The world’s most famous brands reach their consumers through ad campaigns with supermodels and celebrity endorsements. Their glamorous photoshoots are raised on billboards, magazine covers, and in store displays. They run special offers through newspapers and direct mailers, or email you a coupon code you can use on their website. They have 50,000 square feet retail stores with large window displays and products visually merchandised to awe the customer. So what does a brand such as Aarong, who sells handicraft goods, do to market their products? The exact same thing.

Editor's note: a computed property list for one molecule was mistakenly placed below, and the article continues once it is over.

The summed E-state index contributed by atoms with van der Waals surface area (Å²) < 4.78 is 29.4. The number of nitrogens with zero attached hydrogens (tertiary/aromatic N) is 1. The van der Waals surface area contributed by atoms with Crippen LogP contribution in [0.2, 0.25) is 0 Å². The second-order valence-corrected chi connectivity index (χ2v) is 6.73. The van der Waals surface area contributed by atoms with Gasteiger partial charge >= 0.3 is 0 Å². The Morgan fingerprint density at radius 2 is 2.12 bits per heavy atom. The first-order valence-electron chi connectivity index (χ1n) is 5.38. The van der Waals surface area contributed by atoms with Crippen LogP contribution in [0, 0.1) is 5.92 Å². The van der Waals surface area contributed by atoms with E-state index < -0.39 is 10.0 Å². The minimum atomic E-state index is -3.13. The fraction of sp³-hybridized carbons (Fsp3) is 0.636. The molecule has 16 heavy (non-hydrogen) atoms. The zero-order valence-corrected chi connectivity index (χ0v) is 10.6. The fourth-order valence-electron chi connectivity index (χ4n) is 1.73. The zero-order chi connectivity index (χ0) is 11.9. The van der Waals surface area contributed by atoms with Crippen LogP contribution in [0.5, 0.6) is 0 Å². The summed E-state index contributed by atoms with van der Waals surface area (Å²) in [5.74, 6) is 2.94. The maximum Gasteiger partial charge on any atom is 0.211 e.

In the minds of global consumers, reading labels on products originating from the global South trigger images of sweatshops, child labour, and the unscrupulous owners poorly paying their workers. In the past decade, the global backlash has forced major brands to reconsider the ethical practices of their sourcing. The fair trade movement has long advocated for certain principles, successfully placing a new form of branding on products that carry its label. Often, consumers simply equate fair trade to payment of fair wages. However it goes far beyond a few extra dollars in the pockets of producers to ensure their sustainability.